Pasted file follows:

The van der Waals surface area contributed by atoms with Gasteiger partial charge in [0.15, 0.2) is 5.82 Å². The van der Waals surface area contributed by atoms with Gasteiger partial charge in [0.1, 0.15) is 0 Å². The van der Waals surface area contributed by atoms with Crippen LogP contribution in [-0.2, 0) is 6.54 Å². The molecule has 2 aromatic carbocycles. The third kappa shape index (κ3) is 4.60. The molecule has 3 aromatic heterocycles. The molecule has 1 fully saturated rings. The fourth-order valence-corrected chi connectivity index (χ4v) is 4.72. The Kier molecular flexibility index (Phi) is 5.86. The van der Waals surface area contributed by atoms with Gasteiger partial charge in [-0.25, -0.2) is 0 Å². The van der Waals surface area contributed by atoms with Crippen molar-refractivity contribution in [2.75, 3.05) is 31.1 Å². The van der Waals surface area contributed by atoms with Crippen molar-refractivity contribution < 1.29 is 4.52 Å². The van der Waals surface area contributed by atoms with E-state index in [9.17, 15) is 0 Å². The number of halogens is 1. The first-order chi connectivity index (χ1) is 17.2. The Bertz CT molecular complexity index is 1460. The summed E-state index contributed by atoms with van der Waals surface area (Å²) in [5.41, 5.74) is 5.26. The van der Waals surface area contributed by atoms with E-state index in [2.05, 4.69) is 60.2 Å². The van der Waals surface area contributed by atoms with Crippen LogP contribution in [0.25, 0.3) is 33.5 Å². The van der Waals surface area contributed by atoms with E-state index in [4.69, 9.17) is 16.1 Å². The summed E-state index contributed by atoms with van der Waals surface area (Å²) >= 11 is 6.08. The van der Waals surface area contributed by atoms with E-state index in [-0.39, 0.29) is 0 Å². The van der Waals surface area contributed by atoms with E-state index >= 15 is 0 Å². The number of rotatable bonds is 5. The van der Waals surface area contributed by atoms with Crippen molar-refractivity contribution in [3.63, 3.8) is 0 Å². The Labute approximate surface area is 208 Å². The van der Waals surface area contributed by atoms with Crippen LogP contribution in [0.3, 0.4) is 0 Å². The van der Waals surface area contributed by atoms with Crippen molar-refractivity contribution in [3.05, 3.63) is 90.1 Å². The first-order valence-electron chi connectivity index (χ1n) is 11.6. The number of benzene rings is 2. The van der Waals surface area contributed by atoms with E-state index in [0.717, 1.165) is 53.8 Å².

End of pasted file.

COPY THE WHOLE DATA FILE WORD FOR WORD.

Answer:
The van der Waals surface area contributed by atoms with Gasteiger partial charge in [0.15, 0.2) is 5.82 Å². The van der Waals surface area contributed by atoms with Gasteiger partial charge in [0.1, 0.15) is 0 Å². The van der Waals surface area contributed by atoms with Crippen LogP contribution in [-0.2, 0) is 6.54 Å². The molecule has 2 aromatic carbocycles. The third kappa shape index (κ3) is 4.60. The molecule has 3 aromatic heterocycles. The molecule has 1 fully saturated rings. The fourth-order valence-corrected chi connectivity index (χ4v) is 4.72. The Kier molecular flexibility index (Phi) is 5.86. The van der Waals surface area contributed by atoms with Gasteiger partial charge in [-0.25, -0.2) is 0 Å². The van der Waals surface area contributed by atoms with Crippen molar-refractivity contribution in [2.75, 3.05) is 31.1 Å². The van der Waals surface area contributed by atoms with Crippen molar-refractivity contribution < 1.29 is 4.52 Å². The van der Waals surface area contributed by atoms with E-state index in [9.17, 15) is 0 Å². The number of halogens is 1. The first-order chi connectivity index (χ1) is 17.2. The Bertz CT molecular complexity index is 1460. The summed E-state index contributed by atoms with van der Waals surface area (Å²) in [5.41, 5.74) is 5.26. The van der Waals surface area contributed by atoms with E-state index in [2.05, 4.69) is 60.2 Å². The van der Waals surface area contributed by atoms with Crippen LogP contribution in [0.25, 0.3) is 33.5 Å². The van der Waals surface area contributed by atoms with E-state index in [4.69, 9.17) is 16.1 Å². The summed E-state index contributed by atoms with van der Waals surface area (Å²) >= 11 is 6.08. The van der Waals surface area contributed by atoms with E-state index in [-0.39, 0.29) is 0 Å². The van der Waals surface area contributed by atoms with E-state index >= 15 is 0 Å². The number of rotatable bonds is 5. The van der Waals surface area contributed by atoms with Crippen molar-refractivity contribution in [3.63, 3.8) is 0 Å². The Labute approximate surface area is 208 Å². The van der Waals surface area contributed by atoms with Crippen LogP contribution in [0.3, 0.4) is 0 Å². The van der Waals surface area contributed by atoms with Crippen molar-refractivity contribution in [3.05, 3.63) is 90.1 Å². The first-order valence-electron chi connectivity index (χ1n) is 11.6. The number of benzene rings is 2. The van der Waals surface area contributed by atoms with E-state index in [0.717, 1.165) is 53.8 Å².